|This is my last week in the World Bank, after working at the institution for 20 years, the last five as country director for China and Mongolia.|
Imagine how the new Indonesia would prosper if everyone had affordable health insurance, every child completed secondary education and highways were in place connecting Indonesia’s three biggest cities: Jakarta, Surabaya and Medan.
The Food Aid Information System from the World Food Programme tracks data on food aid flows since 1988.
This somewhat provocative question was the title of a conference hosted by Oxford and Standard Charter this week in London. My answer was: "No, not tomorrow; but yes, eventually – especially if China continues to vigorously pursue economic reform."
The reason that China cannot be the engine of global growth tomorrow is straight-forward. For the last decade an awful lot of the final demand in the world has come from the U.S. That era is over for the time being as U.S. households now concentrate on rebuilding their savings. No one country can fill the gap left by the slowdown in U.S. consumption: Japan, Germany, and China together have less consumption than the U.S., so no one of them can replace the U.S. as the major source of demand in the world. It's not realistic to expect China to play that role. But we are probably moving into a more multi-polar period in which there is more balanced growth in all of the major economies.
At the Development Committee closing press conference, Bank President Bob Zoellick together with Agustín Carstens, who is Mexico's Finance Minister as well as Development Committee Chair, announced that the Bank is giving Mexico more than $205 million to help the country fight the Swine Flu virus.
“We're extremely grateful for the prompt response by the World Bank -- such promptness is always very, very appreciated,” said Carstens. “But beyond resources, what is also important is all the experience that the World Bank has accumulated in precisely having assisted other countries in this type of situation."
The project will be fast-tracked so that funds can be disbursed within 3-5 weeks.
Speaking at a news conference this morning ahead of the start of the World Bank/IMF Spring Meetings, Bank President Robert B. Zoellick hit on the need to address the second and third waves of economic fallout being felt in developing countries.
“First and foremost we need to ensure that we don’t repeat the mistakes of the past. When financial crises hit Latin America in the 1980s and in Asia in the 1990s…basic health, nutrition and education budgets were cut back severely. This time we must ensure that governments can protect targeted social expenditures and finance effective safety nets,” Zoellick said.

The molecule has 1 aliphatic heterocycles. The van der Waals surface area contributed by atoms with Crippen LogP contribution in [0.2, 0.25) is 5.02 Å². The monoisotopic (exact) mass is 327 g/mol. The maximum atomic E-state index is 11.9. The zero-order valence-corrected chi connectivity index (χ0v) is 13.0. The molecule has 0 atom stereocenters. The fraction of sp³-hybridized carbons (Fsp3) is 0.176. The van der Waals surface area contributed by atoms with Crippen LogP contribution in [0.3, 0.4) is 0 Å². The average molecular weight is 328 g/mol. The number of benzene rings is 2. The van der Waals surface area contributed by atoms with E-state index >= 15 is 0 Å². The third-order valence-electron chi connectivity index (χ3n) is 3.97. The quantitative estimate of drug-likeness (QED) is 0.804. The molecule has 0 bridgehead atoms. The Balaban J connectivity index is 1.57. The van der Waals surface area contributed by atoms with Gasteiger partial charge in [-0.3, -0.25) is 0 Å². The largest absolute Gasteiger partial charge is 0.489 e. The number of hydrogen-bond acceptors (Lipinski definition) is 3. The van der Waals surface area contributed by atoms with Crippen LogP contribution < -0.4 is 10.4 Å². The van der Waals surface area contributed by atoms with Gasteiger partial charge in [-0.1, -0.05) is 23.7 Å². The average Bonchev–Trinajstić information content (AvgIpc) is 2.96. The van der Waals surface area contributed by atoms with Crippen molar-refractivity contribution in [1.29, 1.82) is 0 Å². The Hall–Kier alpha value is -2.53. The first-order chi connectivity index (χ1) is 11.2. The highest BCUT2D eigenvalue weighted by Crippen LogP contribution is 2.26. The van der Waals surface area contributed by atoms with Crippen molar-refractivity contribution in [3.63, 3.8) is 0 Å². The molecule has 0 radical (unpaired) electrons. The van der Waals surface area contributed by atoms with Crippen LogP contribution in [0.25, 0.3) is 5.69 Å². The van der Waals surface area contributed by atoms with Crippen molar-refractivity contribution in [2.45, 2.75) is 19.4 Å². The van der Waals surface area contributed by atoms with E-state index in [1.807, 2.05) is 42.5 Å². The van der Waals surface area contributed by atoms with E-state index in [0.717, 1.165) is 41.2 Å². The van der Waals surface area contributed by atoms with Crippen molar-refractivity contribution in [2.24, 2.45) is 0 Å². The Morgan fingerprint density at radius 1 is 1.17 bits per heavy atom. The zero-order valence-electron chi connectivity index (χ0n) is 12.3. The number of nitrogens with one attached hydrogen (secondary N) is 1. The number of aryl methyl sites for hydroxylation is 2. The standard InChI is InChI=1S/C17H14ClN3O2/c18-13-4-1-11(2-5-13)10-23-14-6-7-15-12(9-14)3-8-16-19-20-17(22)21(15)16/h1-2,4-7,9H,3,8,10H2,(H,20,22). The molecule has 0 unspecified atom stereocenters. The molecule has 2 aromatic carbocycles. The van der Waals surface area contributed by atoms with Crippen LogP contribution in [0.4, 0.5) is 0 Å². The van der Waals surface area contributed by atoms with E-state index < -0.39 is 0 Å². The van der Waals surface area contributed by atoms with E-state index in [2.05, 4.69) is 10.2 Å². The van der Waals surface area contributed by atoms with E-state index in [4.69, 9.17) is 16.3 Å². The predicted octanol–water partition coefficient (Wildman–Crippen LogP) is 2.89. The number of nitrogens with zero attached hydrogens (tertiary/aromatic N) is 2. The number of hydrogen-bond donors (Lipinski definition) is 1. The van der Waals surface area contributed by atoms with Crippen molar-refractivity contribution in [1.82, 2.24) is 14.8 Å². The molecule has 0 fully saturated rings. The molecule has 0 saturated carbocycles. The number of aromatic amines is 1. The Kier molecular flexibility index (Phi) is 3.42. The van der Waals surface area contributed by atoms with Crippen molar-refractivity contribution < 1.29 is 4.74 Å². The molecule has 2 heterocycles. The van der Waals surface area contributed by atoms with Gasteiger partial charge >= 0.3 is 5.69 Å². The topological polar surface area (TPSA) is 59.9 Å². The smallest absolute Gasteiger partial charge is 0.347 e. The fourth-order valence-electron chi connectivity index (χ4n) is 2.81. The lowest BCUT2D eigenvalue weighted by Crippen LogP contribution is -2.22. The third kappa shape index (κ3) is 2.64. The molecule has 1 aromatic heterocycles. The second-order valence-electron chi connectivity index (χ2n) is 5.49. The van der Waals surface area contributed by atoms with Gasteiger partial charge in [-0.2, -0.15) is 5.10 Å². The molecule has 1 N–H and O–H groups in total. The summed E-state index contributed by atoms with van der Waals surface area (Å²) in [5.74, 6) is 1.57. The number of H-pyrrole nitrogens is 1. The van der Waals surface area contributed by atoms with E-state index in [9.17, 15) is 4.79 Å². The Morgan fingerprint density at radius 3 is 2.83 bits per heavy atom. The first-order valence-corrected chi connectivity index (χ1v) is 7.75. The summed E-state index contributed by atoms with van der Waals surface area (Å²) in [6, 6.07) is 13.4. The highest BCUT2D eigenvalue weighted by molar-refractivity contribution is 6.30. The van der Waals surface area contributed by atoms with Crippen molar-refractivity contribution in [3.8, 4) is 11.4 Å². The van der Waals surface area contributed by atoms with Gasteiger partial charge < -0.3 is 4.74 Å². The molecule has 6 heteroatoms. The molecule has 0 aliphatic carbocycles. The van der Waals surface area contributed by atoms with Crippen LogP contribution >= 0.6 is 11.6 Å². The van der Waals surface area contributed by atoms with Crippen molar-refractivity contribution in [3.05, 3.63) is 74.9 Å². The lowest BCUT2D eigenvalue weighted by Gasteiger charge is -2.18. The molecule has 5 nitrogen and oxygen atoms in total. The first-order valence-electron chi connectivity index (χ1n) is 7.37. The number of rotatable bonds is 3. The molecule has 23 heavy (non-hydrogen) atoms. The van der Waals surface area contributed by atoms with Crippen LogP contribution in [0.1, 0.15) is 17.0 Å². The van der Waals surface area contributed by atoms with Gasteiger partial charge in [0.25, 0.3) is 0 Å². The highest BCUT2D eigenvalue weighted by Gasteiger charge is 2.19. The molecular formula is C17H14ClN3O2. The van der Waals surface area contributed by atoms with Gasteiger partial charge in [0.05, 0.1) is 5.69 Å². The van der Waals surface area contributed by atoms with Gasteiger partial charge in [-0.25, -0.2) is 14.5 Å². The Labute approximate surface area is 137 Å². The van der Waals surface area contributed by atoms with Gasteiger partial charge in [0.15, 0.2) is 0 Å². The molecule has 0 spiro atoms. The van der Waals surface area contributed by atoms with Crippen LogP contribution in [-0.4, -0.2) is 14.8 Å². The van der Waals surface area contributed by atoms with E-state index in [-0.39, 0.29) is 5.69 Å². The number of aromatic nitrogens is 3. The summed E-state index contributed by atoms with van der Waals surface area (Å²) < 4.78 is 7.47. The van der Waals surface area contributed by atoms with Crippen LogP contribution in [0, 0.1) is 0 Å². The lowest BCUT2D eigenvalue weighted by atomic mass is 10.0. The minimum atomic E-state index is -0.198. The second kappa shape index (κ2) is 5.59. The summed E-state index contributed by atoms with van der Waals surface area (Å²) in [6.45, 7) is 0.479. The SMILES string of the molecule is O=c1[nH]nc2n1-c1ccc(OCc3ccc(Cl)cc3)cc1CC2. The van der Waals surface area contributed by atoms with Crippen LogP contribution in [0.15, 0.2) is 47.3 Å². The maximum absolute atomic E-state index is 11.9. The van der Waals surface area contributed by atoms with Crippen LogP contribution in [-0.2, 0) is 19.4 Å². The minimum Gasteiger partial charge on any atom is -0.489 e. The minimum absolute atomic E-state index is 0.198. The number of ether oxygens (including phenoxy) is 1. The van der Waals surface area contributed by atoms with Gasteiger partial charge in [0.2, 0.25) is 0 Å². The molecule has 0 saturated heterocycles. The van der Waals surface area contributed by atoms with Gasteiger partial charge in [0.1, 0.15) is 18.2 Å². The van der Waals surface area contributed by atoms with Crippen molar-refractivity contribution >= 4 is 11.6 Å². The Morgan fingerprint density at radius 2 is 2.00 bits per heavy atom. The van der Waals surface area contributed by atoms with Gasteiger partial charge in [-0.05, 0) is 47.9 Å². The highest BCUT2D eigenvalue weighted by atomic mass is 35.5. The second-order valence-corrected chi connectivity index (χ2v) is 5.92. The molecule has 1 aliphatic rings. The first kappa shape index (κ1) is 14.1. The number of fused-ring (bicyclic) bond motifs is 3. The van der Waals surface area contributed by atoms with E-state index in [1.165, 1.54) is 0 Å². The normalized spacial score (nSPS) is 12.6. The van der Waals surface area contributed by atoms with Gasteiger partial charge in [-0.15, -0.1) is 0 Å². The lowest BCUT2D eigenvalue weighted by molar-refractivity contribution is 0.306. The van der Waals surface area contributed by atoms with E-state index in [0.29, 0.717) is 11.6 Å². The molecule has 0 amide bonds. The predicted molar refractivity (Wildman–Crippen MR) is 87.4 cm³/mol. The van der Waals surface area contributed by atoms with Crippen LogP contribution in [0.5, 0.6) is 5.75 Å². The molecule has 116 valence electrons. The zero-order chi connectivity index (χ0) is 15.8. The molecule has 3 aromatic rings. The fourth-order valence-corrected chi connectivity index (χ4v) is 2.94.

Nor can infrastructure be neglected, he said, citing the long-term negative consequences of slashing infrastructure investment during past crises. To help promote investment in roads, electricity, telecommunications, etc.--as a means of creating jobs and spurring economic growth--Zoellick said the Bank is planning a massive infrastructure initiative, to be formally launched on Saturday.
Zoellick also highlighted the Bank’s plans to boost support for agriculture—increasing lending from $4 billion in 2008 to $12 billion over the next two years to help ensure food security.
- Statement: Investments in safety nets, infrastructure needed to support poor in crisis
- Release: Bank to Invest $45bn in Infrastructure
- Story: Food Crisis Not Over for Many Poor People
- Webcast: IMF Webcast of Press Conference
Watch President Zoellick's opening remarks at the news conference below:
In light of the global economic crisis, the World Bank announced today that its investments in safety nets and other social protection programs in health and education are projected to triple to $12 billion over the next two years.
Additionally, the Bank also increased its fast track facility for the food price crisis to US$2 billion from US$1.2 billion. As World Bank Group Managing Director Ngozi Okonjo-Iweala explains:
"The continuing risky economic environment, combined with continuing volatility for food prices, means for poor people the food crisis is far from over. Many poor countries have not benefitted from some moderation of food price spikes in global markets. The decision to expand the facility will help ensure fast track measures are in place for continued rapid response to help countries."
More information about today's announcements: